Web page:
Concrete arrows

Air traffic control, 1920’s style

by Joe Tarabino
COLORADO/ NEW MEXICO —  Running across the empty landscapes and deserts of the southwest are a series of enormous concrete arrows, some up to 70 feet long, like images from a Chuck Jones’ Road Runner cartoon.  These vestiges of once brilliant yellow arrows are some of more than 1,500 sites constructed between 1926 and 1932 after the US Postal Service proposed in 1924 a system of ground-based navigation beacons extending from New York to San Francisco.  Rotating lights atop 50 to 60 foot towers were placed on concrete foundations in the shape of giant arrows, approximately 10 miles apart.  Each arrow pointed to the next, and so on.  One of the original reactions to the whole idea was expressed by an assistant to the US Postmaster General who opined, “Airmail is an impractical sort of fad and has no place in the serious job of postal transportation.”
In 1860, the Pony Express had revolutionized transcontinental mail with ten day delivery, but economics caused the system to fail to win mail contracts after its first year of operation.  Sixty years after the Pony Express, on August 20, 1920, rapid transcontinental mail delivery made a return to the United States via air mail.
This was when radio and other technological advances were sweeping the nation, and the few pilots who did try to travel at night were taking their lives in their own hands.  Almost ten percent of all early pilots died during the early days of the postal service’s airline initiative.  With this new system a letter took about 83 hours to get across the country.  The system was quickly expanded to include various north-south travel routes, including the Denver to El Paso route, and one linking El Paso to Pueblo, both of which was served by a company called the Varney Speed Lines Airway.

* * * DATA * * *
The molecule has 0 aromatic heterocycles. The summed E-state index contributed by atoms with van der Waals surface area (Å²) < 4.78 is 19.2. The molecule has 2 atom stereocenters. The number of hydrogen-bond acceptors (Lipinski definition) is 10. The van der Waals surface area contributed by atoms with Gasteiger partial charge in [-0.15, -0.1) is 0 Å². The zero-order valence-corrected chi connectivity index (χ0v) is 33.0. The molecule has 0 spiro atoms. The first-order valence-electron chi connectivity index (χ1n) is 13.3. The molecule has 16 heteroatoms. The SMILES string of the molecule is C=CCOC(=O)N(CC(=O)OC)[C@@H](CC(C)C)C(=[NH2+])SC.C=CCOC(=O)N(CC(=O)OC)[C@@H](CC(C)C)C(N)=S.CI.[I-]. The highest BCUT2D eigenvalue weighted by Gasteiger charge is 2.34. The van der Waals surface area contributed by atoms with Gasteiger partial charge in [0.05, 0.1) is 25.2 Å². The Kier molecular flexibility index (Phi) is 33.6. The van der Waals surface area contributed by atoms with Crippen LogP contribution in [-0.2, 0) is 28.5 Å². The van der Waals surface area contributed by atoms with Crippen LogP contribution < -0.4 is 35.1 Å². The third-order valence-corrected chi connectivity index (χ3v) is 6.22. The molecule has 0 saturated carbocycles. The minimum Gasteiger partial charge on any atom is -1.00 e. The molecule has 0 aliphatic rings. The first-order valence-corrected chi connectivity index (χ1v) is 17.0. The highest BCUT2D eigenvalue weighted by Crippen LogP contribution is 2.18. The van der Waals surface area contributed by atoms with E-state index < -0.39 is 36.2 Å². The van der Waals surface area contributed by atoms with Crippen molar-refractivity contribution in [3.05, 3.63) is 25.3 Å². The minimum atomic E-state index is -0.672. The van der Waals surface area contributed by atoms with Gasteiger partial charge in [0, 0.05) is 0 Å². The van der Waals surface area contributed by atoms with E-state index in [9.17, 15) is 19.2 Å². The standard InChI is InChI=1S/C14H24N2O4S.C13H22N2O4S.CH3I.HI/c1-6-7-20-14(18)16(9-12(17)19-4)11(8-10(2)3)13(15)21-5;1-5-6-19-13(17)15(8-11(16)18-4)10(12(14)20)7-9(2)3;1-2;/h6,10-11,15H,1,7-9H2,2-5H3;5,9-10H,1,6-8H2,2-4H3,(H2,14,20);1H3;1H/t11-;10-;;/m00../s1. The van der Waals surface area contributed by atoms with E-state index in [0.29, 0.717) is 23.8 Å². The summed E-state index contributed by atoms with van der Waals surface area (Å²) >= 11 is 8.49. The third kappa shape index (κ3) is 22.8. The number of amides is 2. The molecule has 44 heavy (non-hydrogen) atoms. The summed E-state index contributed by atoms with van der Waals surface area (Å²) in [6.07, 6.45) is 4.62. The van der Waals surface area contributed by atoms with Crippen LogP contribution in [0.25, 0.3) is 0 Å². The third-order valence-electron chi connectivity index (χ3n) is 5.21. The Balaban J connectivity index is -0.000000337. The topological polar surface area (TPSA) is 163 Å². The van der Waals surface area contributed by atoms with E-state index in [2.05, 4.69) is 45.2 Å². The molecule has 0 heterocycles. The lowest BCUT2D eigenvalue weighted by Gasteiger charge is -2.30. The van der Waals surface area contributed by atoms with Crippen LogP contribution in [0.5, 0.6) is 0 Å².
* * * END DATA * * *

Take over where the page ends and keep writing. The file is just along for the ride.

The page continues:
Six to seven arrows are in Colfax, Las Animas and Huerfano Counties
Three of these arrow locations, which also included small shacks with huge numbers printed on their roofs, exist in Colfax County, NM.  Another two or three are in Las Animas County, CO and there is one in Huerfano County, CO.  The arrows point in various directions, being part of different routes, but all served the same purpose.
Somewhere between Trinidad and Raton, a complete shack and tower sit in relatively good condition, according to the website, sometimes-interesting.com.  There is no concrete arrow (Anyone knowing anything about this is asked to contact them).
Documented Colfax County sites are near Miami, Koehler, and Maxwell and, west of Wagon Mound, a lone tower still stands.  Both of the latter locations and one on Rattlesnake Butte in Huerfano County (22 miles east of Walsenburg on CO Hwy 10) were used by the Denver to Albuquerque route.  The two existing beacons in Las Animas County are on the Little Dome and near the old Barela town ruins, and were used for the Pueblo to El Paso Airway system.
By 1926, management of the system had been turned over to the Department of Commerce which continued the expansion of the system until, by 1930 navigation and radio technology had improved enough to allow flight guided by Low Frequency Radio Range without land-based visual guidance.  The beacon system was to operate until 1933 and then, in the early forties, many of the towers were disassembled for their steel, a resource desperately need to support the war effort.  During World War II many of the arrows were also destroyed so as not to help enemy pilots visually navigate the country.
The system had been expensive to build and operate.  Not including the tower on which it rested, the beacon light cost $475; the automatic lamp changer, $50; lamps which lasted no more than 60 hours, $6.50 each; electricity from the generator averaged $50 to $80 per month; and five dollars per month was paid for someone to maintain the system and, usually, five dollars to lease the land from a local farmer.  The overall cost of the system, adjusted for inflation, was more than $2.4 million per month.
Thanks to Marguerite Grace and Kelly Almand who contributed to the research of this story.